Remember that Lulu is still having its 20% discount offer. Use the code “HOHOHO” on checkout to save through December 31st. Even if you don’t pick up my book, there are many fine old school RPG products available, all of which could use your business.
Thursday, December 24, 2009
For those of you confused, allow me to explain. Growing up in a Norwegian-American family, Christmas time always herald the return of the nissen around the house. Atop pictures and amongst everyday items would be found tiny men wearing red stocking caps. Many resembled tiny Santa Clauses, but usually only because of their white beards and red caps. Others bore a resemblance to elves or gnomes. The more you looked, the more you saw of these little creatures. They were the nissen or “household elves.”
In Scandinavian folklore, they are magical beings who live in barns and watch over farms. Their real world origins lie in the pre-Christian notions of ancestor worship, but, like many other pagan aspects, the nissen hung around long after the Christianization of Scandinavia in folktales and cultural tradition. From the 1840s on, the nissen became associated with Christmas and are commonly found as household decorations or taking on the role of julenisse (Santa Claus) and therefore shamefully putting the Yule Goat out of a job (we’re a strange people, we of Scandinavian descent).
While the nisse was a helpful creature, he was easily insulted and offending a nisse could lead to serious calamities and even death around the farm. In order to keep your nisse happy, you’d best be sure to leave a bowl of porridge with a pat of butter on it out in the barn on Christmas Eve. Failing to do this simple task each year could have dangerous repercussions.
So, even if you’re not Scandinavian, Christian, or even a farmer, why take any chances? Leave a bowl of porridge out just in case you’ve got a nisse hanging around…
No. Enc: 1 (1d4 on rare occasions)
Movement: 150’ (50’)
Armor Class: 5
Hit Dice: 2+1
Attacks: 1 (fists)
Hoard Class: None (or porridge)
A nisse (plural: nisser or nissen) is magical creature resembling a short human male. Nisse stand between 6” and 3’ tall, dresses in homespun garments, often has a long white or grey beard, and always wears a red stocking cap. Nisse watch over farmsteads, primarily looking out for the livestock, but guarding the farmer and his family as well if treated properly. Some believe the nisse to be the physical reincarnation of the farm’s original owner come back to watch over his property. The nisse most often dwells in the barn, but can occasionally be found in attics and lofts, provided those spaces are not too tidy. A few especially adventurous nisser take up residence aboard ships and are known as a skibsnisse. Despite his small size, a nisse possesses incredible strength (STR of 18) and can easily manage large animals and big hay bales. As magical creatures, they are only affected by enchanted weapons and spells.
Like many other “house spirits,” nissen assist the farmer by tending to the farm’s animals and performing helpful tasks. As a solitary creature, the nisse does not like to be disturbed in his job and will likely attempt to drive away any who disrupt his duties by trickery or fright (blowing out candles and lanterns or hissing at the interloper from the dark are common responses). Those unwise enough not to let the nisse be can count on a good ear boxing or being evicted bodily from the barn. In worse case scenarios, a nisse can become invisible at will. The farmer’s dog is often tormented by the nisse until it learns to keep its distance from the little man.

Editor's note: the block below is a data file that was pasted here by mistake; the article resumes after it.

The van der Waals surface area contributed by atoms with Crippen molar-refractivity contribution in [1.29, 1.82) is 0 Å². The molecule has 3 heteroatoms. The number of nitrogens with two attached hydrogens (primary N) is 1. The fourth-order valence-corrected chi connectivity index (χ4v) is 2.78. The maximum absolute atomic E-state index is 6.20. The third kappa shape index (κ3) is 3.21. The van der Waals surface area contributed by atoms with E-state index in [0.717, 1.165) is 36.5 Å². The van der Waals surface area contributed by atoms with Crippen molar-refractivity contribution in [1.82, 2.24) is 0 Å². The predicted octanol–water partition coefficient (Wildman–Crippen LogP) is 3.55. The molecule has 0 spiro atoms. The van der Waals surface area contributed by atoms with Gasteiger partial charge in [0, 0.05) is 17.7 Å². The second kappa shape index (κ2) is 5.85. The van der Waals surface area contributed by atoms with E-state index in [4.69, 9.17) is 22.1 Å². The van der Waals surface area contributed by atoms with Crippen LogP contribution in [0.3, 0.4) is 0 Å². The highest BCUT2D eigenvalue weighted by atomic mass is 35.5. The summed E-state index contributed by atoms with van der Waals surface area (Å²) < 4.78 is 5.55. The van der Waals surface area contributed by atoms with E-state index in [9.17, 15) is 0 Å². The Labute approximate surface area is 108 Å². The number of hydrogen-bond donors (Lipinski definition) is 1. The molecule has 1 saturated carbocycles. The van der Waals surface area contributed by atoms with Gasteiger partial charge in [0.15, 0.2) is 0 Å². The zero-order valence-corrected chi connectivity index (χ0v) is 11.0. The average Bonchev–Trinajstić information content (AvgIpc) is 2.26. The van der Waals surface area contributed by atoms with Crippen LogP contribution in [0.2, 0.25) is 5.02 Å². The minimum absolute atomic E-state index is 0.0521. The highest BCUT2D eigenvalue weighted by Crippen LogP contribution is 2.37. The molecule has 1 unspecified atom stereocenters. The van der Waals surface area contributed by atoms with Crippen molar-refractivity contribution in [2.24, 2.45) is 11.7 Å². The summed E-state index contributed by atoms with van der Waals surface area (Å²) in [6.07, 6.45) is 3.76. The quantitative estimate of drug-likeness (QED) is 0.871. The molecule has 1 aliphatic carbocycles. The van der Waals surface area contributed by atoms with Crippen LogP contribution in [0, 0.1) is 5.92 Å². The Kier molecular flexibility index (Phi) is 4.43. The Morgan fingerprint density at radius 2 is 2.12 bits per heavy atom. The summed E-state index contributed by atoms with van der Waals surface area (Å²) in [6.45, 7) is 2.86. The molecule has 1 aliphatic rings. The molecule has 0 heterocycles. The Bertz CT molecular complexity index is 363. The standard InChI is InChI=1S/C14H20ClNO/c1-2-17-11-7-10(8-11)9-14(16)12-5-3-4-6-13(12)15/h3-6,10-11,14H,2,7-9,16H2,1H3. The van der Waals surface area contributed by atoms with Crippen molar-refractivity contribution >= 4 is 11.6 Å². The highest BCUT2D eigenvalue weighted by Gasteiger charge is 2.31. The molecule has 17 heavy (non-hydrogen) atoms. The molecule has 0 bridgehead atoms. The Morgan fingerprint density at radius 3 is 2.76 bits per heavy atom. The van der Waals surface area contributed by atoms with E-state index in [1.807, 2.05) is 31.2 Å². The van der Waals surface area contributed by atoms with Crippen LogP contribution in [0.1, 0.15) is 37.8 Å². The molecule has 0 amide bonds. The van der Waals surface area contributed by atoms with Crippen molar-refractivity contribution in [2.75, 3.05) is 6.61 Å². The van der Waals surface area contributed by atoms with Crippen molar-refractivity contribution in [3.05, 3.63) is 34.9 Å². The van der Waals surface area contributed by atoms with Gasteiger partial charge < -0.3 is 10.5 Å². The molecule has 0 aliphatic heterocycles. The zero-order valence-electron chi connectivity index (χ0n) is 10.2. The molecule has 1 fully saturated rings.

So long as the nisse is not insulted (see below) and his privacy respected, he is a valuable ally to the farmer. However, should he ever be upset, the nisse will cause calamity around the farmstead. Small slights against a nisse might result in animals being moved in the night (often ending up in the strangest places), having their tails tied together, the tangling of tack and harnesses, or sometimes a sound beating at his tiny hands. If greatly offended, however, a nisse can sicken animals, cause crops to fail, or start small fires. Sometimes family members are even slain.
Nisse are very traditional creatures and do not respond well to change. Altering the farm or the way it is operated is a surefire way to offend him, as is rudeness, urinating in the barn, mistreating his animal charges, swearing, or spilling hot liquids without shouting a warning. The greatest insult to a nisse, however, is failing to leave a bowl of porridge out for him on the night of the winter solstice. A pat of butter is placed atop the porridge to ensure the nisse’s continued good will towards the farmer.
For additional information:
Christmas and the Nisse
The Farm Nisse
The History of Nisse
Tuesday, December 22, 2009
In rereading my earliest posts, I’m reminded of why this blog came into being and what I hoped to accomplish with it. At the start of this blog, I had experienced a very profound change in my life and I was looking to redirect my energies in a new direction. At the same time that I was casting about for something new to do, I discovered the burgeoning return to the origins of this hobby of ours. These two facets of my life synched together nicely, resulting in "The Society of Torch, Pole and Rope."
What I hoped to accomplish with this blog was straightforward. I wanted to make a modicum of support to the old school movement by contributing a few ideas to the many that were already being tossed around. That was my primary hope for the SoTPR. Secondly, I wanted to document my return to the hobby’s origins by way of the creation of a classic megadungeon. That complex would be my long-overdue gaming dissertation, allowing me to enter the ranks of the old masters with full credentials. And while I never expected anyone but a small group of future players to experience that dungeon firsthand, I impossibly dreamed that perhaps someday whatever creation I came up with would have some small recognition in the hobby at large.